TD Waterhouse

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TD Waterhouse
TD Bank Group
Public
Traded as TSXTD
NYSETD
S&P/TSX 60 component
Industry Financial services
Headquarters Toronto, Ontario, Canada
Parent Toronto–Dominion Bank

TD Waterhouse is the brand used for a Canadian brokerage within Toronto–Dominion Bank. It was also formerly used for TD's American and British brokerages.[1]

TD's original brokerage, Greenline Investor Services, was established in 1984. Greenline Investor Services merged with Gardiner Group Stockholders in 1987, becoming the first Canadian bank to purchase seats on the Toronto, Montreal, Vancouver and Alberta stock exchanges. In 1993, Greenline Investor Services acquired the operations of Marathon Brokerage, a Canadian discount brokerage.[2]

The brand originated as a United States brand for discount brokerage when TD purchased Waterhouse Securities in 1996. The name TD Waterhouse was formed and was used for TD's British, Canadian and U.S. brokerage activities. In Canada, TD Waterhouse thus replaced the brand Greenline.

In June 1999, TD spun off 42 million shares or 12.4% of TD Waterhouse in an IPO, with shares priced at $35.28 CAD or $24 USD per share, earning $1.01 billion USD. In 2001, with the bursting of the dot-com bubble and lower trade volumes that brought down Waterhouse's share price, TD bought back that minority stake at $9 USD per share for only $378 million USD, earning a tidy profit on the privatization. The acquisition was conditional on TD owning at least 90 percent of Waterhouse's outstanding common shares, and it owned almost 89 percent when the privatization was announced.[3][4]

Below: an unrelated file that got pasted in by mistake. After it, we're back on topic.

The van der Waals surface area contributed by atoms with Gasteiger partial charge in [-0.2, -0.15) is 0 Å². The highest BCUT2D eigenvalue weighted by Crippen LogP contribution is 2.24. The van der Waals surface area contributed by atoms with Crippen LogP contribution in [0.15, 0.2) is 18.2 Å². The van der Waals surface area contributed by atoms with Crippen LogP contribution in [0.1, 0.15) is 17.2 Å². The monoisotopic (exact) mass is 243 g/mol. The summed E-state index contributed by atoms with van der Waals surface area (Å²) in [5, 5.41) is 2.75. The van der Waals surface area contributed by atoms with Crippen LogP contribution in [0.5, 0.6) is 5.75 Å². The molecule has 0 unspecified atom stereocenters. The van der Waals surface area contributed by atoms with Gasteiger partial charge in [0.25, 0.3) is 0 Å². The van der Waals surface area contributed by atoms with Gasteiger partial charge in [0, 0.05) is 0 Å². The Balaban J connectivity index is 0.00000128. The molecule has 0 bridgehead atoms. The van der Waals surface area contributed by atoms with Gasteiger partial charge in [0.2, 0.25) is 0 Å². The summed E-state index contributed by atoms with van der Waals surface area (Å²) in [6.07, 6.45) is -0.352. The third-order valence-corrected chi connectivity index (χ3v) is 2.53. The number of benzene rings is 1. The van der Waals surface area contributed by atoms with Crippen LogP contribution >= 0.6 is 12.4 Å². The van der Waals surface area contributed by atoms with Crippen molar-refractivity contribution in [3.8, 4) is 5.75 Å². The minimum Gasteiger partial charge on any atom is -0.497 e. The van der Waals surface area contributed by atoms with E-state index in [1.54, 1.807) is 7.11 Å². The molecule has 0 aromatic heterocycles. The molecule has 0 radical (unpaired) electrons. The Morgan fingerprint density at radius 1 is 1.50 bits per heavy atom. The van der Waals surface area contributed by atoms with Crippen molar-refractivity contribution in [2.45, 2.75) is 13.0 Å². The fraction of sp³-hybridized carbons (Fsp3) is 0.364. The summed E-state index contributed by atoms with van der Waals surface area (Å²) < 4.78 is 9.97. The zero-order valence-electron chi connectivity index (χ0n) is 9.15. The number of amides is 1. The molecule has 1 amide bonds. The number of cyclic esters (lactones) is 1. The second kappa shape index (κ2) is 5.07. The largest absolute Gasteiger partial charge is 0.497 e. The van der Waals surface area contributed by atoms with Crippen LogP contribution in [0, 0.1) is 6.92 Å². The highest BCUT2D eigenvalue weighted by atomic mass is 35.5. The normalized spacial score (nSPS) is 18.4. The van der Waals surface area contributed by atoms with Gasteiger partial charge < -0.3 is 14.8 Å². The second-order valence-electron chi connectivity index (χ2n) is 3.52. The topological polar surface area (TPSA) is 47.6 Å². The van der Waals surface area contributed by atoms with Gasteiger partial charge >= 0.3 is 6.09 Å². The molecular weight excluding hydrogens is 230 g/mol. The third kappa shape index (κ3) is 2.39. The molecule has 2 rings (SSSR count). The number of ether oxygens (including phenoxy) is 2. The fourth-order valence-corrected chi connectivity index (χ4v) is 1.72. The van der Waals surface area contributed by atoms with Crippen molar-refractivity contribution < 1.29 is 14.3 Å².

In 2003, Toronto–Dominion Bank held talks to merge Waterhouse with E*TRADE, which would have created the second-largest discount broker in the United States after Charles Schwab, but the two sides could not come to an agreement over control of the merged entity.[5][6]

In 2005, E*TRADE made an unsolicited offer for Ameritrade, then the second-largest US discount broker. However, Ameritrade instead purchased TD Waterhouse USA, with TD Bank holding a 39% stake in the new entity. As part of the deal, Ameritrade sold its Canadian operations to TD Bank who merged them with TD Waterhouse Canada. TDBFG's Waterhouse and Ameritrade holdings, along with TD Mutual Funds, are now organized under a division known as TD Wealth.[7]

When TD merged its U.S. brokerage activities with Ameritrade, the newly formed U.S. broker formed the brand TD Ameritrade (of which TD owns 39%), but the Canadian division (100% owned by TD) retained the TD Waterhouse brand. In December 2012, TD Waterhouse changed its name to TD Direct Investing.[8]

TD Direct Investing Europe, a discount broking subsidiary in the United Kingdom which also used the TD Waterhouse brand, was sold in 2016 to Interactive Investor in a deal financed by JC Flowers.[9]

Personnel[edit]

The Chairman and Chief Executive Officer of TD Wealth Management was Bill Hatanaka, a former Royal Bank of Canada executive. Before beginning his career in financial services, Hatanaka was educated at York University and played the position of running back for the Ottawa Rough Riders. Mike Pederson is the current Group Head for Wealth Management, Insurance, and Corporate Shared Services.

References[edit]

  1. ^ "TD Direct Investing Company History". Retrieved 2012-07-07. 
  2. ^ "TD's Timeline". www.td.com. Retrieved 8 December 2015. 
  3. ^ "TD Waterhouse IPO proves popular". www.cbc.ca. Retrieved 8 December 2015. 
  4. ^ "TD Bank to take TD Waterhouse private". www.cbc.ca. Retrieved 8 December 2015. 
  5. ^ "TD Waterhouse, E-Trade talk merger". USA Today. Retrieved 8 December 2015. 
  6. ^ "E-Trade makes offer for Ameritrade: report". www.cbc.ca. Retrieved 8 December 2015. 
  7. ^ "Ameritrade to acquire TD Waterhouse USA". www.cbc.ca. Retrieved 8 December 2015. 
  8. ^ http://www.sparxtrading.com/discount-brokerage-news/td-waterhouse-discount-brokerage-td-direct-investing/
  9. ^ Williams, Aime (13 October 2016). "TD Direct Investing bought by 'challenger' broker". Financial Times. Retrieved 19 March 2018. (Subscription required (help)). 

External links[edit]